A Danish Christmas tree producer who has been trying to sell his Highland farm for more than a year has hit out at the “dangerous” A9.
Noble Nordmann boss Jimmi Enevoldsen was seeking £3.2million for the 250-acre Maviston site near Nairn when he put in on the market last autumn.
He wants to dispose of the farm to ensure “more focus on quality production” at other growing facilities in Scotland and his homeland.
Mr Enevoldsen said local people were “just so nice” and pointed to the benefits to the local economy of the 130 people employed for the annual harvest.
But he has already been forced to knock half a million pounds from the price and conceded there were downsides to the location in Lochloy, on the southern shore of the Moray Firth.
“Travelling to Nairn is very time consuming, dangerous due to the A9 and also expensive,” he said, asked about the failure to offload the farm.
The businessman said the market was increasingly driven by demand from supermarkets for cheap trees but insisted there was still a place for quality.
“Big players are fighting over the superstores all over Europe. They sell trees of limited quality and this market is ruthless,” he said.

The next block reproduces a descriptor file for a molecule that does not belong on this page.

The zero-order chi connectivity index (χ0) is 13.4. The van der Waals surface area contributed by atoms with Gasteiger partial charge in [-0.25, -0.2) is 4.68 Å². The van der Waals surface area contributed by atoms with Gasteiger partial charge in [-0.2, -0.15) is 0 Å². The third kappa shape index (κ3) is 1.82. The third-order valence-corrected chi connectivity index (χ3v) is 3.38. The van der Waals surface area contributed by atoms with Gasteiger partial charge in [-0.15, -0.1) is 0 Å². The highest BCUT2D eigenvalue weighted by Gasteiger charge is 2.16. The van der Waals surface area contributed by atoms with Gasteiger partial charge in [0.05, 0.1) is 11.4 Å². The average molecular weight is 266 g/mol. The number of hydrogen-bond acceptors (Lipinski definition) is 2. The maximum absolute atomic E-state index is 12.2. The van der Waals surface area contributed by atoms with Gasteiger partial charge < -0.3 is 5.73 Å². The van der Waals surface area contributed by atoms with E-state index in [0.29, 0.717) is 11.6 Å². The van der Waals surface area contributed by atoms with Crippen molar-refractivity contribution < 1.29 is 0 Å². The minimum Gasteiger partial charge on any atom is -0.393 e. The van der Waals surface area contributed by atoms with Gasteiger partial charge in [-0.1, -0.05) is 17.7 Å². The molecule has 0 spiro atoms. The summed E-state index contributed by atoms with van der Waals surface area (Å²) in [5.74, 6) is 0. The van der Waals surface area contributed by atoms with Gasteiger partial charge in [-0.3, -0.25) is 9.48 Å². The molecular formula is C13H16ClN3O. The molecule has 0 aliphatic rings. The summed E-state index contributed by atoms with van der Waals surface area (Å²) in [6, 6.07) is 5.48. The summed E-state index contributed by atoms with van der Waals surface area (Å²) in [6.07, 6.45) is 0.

“But lots of people want quality and would never buy the discount tree. There is a massive shortage of good trees.
“So we have chosen to focus on our regular customers, make better trees, perfect logistics and long-term relations,” he said.
“Christmas tree production is a lifestyle. It’s good fun but the cyclical production curve repeats itself every 10-12 year, so right now times are challenging.
The post-Brexit slump in the value of the pound meant more Scottish-grown trees would this year be exported to living rooms on the continent, he said.
Alastair Gemmell of selling agent Savills said: “Maviston has had a very successful Christmas harvest this year, with over 74,000 trees felled, encouraged by good weather throughout the harvest period and a high standard of quality trees.
“Purchasers have been satisfied with their trees, and the farm remains for sale as an excellent investment opportunity with immediate income potential.”
The particulars note that the land is well suited to a return to arable use and that there are “a number of locations on Maviston which would form extremely attractive sites for a house” subject to planning permission.